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The State Department is withholding $65 million it planned to send to the U.N. agency for Palestinian refugees, calling for reforms and for other nations to step up their support — especially those that criticize the Trump administration's positions regarding Palestinians and Israel.

The details of how North Korea will participate in the upcoming Winter Olympics in South Korea are still being worked out, but the two countries say their athletes will march together at the opening ceremony, under a unification flag.

The two countries will also form a unified women's hockey team to compete at the Pyeongchang Winter Olympics in February, NPR's Elise Hu reports from Seoul. In addition, North Korea will send a cheering squad of 230 people to support athletes who make the trip.

Updated at 10 a.m. ET

Michigan residents got a surprise Tuesday night when a meteor punched through the clouds with an explosive flash. It was powerful enough to register on seismic instruments.

Updated at 4 p.m. ET

Nearly all of the seats on the U.S. National Park Service advisory board are vacant following a mass resignation Monday night, with ex-members citing Interior Secretary Ryan Zinke's unwillingness to meet with them.

Accidental deaths in the United States rose significantly in 2016, becoming the third-leading cause of fatalities for the first time in more than a century – a trend fueled by the steep rise in opioid overdoses, the National Safety Council reports.

Accidents — defined by the council as unintentional, preventable injuries — claimed a record 161,374 lives in 2016, a 10 percent increase over 2015. They include motor vehicle crashes, falls, drowning, choking and poisoning, a category that encompasses accidental overdoses.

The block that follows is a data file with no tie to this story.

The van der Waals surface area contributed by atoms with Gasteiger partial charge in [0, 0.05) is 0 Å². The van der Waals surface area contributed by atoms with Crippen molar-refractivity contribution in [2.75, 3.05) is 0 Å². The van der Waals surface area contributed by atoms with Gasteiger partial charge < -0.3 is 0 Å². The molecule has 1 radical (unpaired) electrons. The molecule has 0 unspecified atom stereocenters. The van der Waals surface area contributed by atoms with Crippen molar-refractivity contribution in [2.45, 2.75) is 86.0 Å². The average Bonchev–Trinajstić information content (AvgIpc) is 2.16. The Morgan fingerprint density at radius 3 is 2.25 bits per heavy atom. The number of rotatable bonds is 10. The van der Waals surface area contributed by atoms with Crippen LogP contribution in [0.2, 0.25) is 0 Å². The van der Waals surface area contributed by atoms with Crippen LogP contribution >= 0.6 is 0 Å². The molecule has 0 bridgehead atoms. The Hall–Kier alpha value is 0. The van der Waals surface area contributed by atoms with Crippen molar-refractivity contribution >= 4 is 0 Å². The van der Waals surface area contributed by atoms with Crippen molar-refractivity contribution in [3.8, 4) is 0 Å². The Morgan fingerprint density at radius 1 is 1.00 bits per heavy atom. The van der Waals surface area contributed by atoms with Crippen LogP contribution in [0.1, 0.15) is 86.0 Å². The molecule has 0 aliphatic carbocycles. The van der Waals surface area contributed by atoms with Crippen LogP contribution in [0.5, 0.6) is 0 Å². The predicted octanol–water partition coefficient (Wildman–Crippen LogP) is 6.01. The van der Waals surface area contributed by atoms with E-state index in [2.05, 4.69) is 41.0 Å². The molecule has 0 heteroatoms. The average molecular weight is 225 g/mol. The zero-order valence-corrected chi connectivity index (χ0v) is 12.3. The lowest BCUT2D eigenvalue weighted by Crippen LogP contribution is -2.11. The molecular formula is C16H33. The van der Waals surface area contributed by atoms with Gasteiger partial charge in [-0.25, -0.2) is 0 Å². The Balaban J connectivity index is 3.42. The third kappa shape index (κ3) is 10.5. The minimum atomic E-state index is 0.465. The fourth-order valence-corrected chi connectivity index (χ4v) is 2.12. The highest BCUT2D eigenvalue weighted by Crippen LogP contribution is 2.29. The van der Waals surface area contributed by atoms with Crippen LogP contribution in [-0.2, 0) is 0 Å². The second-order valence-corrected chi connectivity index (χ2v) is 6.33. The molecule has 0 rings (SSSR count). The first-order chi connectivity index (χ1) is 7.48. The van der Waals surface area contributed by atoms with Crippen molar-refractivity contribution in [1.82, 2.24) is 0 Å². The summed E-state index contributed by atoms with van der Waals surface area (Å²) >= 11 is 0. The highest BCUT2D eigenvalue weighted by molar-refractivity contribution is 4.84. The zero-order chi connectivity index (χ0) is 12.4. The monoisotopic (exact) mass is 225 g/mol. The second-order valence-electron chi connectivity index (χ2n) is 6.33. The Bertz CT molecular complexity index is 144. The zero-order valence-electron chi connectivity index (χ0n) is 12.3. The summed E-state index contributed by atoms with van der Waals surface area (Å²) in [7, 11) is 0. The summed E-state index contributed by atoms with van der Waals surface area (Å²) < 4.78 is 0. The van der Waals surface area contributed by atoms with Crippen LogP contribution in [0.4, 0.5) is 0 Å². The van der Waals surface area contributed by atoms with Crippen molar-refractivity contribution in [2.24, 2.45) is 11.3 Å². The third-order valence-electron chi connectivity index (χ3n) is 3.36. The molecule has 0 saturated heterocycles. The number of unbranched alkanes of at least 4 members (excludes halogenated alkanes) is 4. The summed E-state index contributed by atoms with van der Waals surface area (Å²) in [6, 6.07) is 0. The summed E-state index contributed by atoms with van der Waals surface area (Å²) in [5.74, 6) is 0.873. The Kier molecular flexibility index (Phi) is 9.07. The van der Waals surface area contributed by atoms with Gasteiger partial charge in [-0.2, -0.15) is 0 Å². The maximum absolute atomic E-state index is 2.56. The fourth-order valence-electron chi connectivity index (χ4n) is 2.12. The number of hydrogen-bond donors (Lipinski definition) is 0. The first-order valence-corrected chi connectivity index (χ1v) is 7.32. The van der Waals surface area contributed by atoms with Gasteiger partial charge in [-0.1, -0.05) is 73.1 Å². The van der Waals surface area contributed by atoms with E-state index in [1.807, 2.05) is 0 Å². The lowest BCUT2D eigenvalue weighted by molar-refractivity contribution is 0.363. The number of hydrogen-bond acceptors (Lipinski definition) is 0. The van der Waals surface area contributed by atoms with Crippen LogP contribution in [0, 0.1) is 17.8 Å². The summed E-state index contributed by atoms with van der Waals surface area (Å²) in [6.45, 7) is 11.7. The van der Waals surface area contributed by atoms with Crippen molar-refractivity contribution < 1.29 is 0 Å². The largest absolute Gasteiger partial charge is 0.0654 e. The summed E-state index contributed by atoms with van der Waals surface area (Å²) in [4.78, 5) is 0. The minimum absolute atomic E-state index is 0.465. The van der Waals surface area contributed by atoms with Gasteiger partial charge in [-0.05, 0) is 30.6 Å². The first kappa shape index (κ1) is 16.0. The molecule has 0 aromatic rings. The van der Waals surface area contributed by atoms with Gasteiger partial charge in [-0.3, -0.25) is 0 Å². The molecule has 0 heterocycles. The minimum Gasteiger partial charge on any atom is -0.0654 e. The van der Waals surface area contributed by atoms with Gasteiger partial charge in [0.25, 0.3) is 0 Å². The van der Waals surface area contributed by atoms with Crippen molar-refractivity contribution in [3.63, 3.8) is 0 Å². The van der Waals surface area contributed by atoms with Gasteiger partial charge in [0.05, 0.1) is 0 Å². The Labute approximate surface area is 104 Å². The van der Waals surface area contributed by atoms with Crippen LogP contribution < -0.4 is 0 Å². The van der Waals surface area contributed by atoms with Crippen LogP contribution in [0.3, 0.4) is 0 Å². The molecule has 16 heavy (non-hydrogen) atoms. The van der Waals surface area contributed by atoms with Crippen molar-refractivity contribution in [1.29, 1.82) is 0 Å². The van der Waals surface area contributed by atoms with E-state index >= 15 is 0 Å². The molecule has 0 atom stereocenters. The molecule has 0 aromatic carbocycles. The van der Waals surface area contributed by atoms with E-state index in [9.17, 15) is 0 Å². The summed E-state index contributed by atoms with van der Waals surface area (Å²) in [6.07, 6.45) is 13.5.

President Trump and congressional Democrats appear no closer to a deal on protecting "Dreamers" from deportation, but GOP lawmakers are working on a Plan B that would — if approved — prevent an election-year shutdown of the government, extending funding at least another month.

A continuing resolution is due to expire this Friday, but Republicans have proposed kicking the can down the road once more with an extension on stop-gap funding through Feb. 16.

A former Central Intelligence Agency officer is under arrest on charges of illegally retaining highly classified information relating to the U.S. spy network in China – including notebooks containing lists of informants and details of their operations, the Justice Department announced Tuesday.

Jerry Chun Shing Lee, 53, a naturalized U.S. citizen who now lives in Hong Kong, was taken into custody Monday night at New York's John F. Kennedy Airport.

The U.S. Navy announced Tuesday that the commanding officers of two vessels involved in separate collisions in the Pacific Ocean last year will face court-martial proceedings and possible criminal charges including negligent homicide.

The statement by Navy spokesman Capt. Greg Hicks says the decision to prosecute the commanders, and several lower-ranking officers as well, was made by Adm. Frank Caldwell.

Now, there is ample reason for you to cover your nose when you sneeze. It's flu season, after all, and the Centers for Disease Control and Prevention has made it quite clear it doesn't want you spreading your germs with reckless abandon.

But let's not go overboard here, people.